South China Sea Conundrum Serious Threat To Peace In Southeast Asia – Analysis


According to American scholar Robert D. Kaplan, the South China Sea (SCS) has become “Asia’s Cauldron”. Some refer to the SCS as “unchartered waters”. All recent developments clearly indicate that the SCS has transformed into a dangerous playing field for global powers.

During the 1970s, Southeast Asia was considered a“troubled” region as a result of the Vietnam War. Now the SCS issue risks bringing an end to four decades of peace and stability in Southeast Asia. Once again, the region is on the verge of becoming “troubled”.

The Sydney-based Institute for Economics and Peace (IEP) mentioned in its recent annual 2015 Global Peace Index about the rising tensions in the Asia-Pacific region. “The South China Sea remains a potential area for conflict, with countries involved in the dispute (China, Vietnam and the Philippines) all showing a worsening of their scores in the 2015 index,” the IEP said.

China was ranked at 126 out of 162 countries surveyed in the Global Peace Index, while the Philippines stood at 141st and Vietnam at 56th.

What is at stake in the South China Sea?

Before the 1970s, no countries were particularly interested in the South China Sea, even if one country occupied a rock or reef or constructed something on an islet.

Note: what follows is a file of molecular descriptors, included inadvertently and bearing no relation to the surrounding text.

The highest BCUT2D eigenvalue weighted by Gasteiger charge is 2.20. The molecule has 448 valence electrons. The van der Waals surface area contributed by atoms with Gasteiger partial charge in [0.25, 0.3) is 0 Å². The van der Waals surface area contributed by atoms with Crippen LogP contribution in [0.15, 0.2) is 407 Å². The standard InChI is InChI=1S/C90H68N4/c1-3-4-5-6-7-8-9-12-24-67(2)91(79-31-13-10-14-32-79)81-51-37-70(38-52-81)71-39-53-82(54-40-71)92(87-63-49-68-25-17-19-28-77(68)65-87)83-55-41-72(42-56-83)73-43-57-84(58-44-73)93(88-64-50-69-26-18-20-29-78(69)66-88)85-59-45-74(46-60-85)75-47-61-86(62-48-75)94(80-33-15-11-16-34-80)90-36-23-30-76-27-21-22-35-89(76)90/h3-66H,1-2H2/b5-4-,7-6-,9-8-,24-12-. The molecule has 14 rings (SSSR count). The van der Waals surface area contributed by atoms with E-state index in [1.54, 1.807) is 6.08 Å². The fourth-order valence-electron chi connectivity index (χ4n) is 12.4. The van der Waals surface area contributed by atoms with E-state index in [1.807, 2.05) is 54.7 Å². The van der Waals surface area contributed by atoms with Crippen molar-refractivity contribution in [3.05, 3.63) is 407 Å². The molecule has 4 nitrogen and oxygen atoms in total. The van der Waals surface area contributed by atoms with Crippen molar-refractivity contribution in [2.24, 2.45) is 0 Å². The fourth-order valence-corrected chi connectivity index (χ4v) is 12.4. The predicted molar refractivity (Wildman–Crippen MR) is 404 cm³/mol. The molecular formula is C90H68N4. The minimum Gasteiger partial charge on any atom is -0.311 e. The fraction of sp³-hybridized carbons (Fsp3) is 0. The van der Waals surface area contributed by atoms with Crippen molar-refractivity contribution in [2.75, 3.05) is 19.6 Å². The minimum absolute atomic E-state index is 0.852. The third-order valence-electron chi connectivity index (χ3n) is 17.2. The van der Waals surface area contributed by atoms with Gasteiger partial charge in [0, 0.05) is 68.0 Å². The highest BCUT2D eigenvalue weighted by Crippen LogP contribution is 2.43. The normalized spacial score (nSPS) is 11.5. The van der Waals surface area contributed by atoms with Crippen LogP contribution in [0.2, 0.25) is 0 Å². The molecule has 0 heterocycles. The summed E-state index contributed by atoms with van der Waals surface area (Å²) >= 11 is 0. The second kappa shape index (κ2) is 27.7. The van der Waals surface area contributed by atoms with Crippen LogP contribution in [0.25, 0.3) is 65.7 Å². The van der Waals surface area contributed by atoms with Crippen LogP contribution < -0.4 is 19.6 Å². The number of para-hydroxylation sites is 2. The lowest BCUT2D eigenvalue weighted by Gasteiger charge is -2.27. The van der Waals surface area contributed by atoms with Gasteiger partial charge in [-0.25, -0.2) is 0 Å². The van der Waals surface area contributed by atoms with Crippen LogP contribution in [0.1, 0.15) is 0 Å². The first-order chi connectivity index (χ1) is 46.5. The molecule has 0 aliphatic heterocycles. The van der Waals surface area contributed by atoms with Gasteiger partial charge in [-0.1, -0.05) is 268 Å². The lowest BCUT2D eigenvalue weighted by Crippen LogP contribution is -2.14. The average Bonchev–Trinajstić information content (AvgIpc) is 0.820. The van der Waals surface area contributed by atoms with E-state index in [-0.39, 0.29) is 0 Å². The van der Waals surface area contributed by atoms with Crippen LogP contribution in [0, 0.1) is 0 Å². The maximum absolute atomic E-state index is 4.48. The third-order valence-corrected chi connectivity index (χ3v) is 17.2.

“The rapid economic development of the countries around the SCS, particularly China, led to a scramble for the natural resources of the SCS, both living and non-living,” says Indonesian maritime expert Prof. Hasjim Djalal.

The SCS — known in China as the South Sea, in Vietnam as the East Sea and in the Philippines as the West Philippines Sea — is a region rich in fisheries and hydrocarbon reserves, and also provides the shortest route between the Indian and Western Pacific oceans. More than US$5 trillion worth of global trade flows through its waters.

The problem with the claims of China and Taiwan — both of which are based on the countries’ so-called “indisputable sovereignty” according to the 1947 nine-dash line map, the mother of all disputes — is that the claims are not clear, and the countries also never clarified with other claimant countries what that sovereignty covers. The legality and the precise locations indicated by the nine dashes are not clear.

“Both Beijing and Taipei have declined to explain what the nine bars signify, whether they are meant to claim sovereignty or some kind of maritime jurisdiction over the entire expanse of water that the lines encompass or only over the land features within the interrupted line,” Rodolfo C. Severino, an expert on ASEAN affairs, wrote in a recently published book titled Entering Uncharted Waters? ASEAN and the South China Sea.


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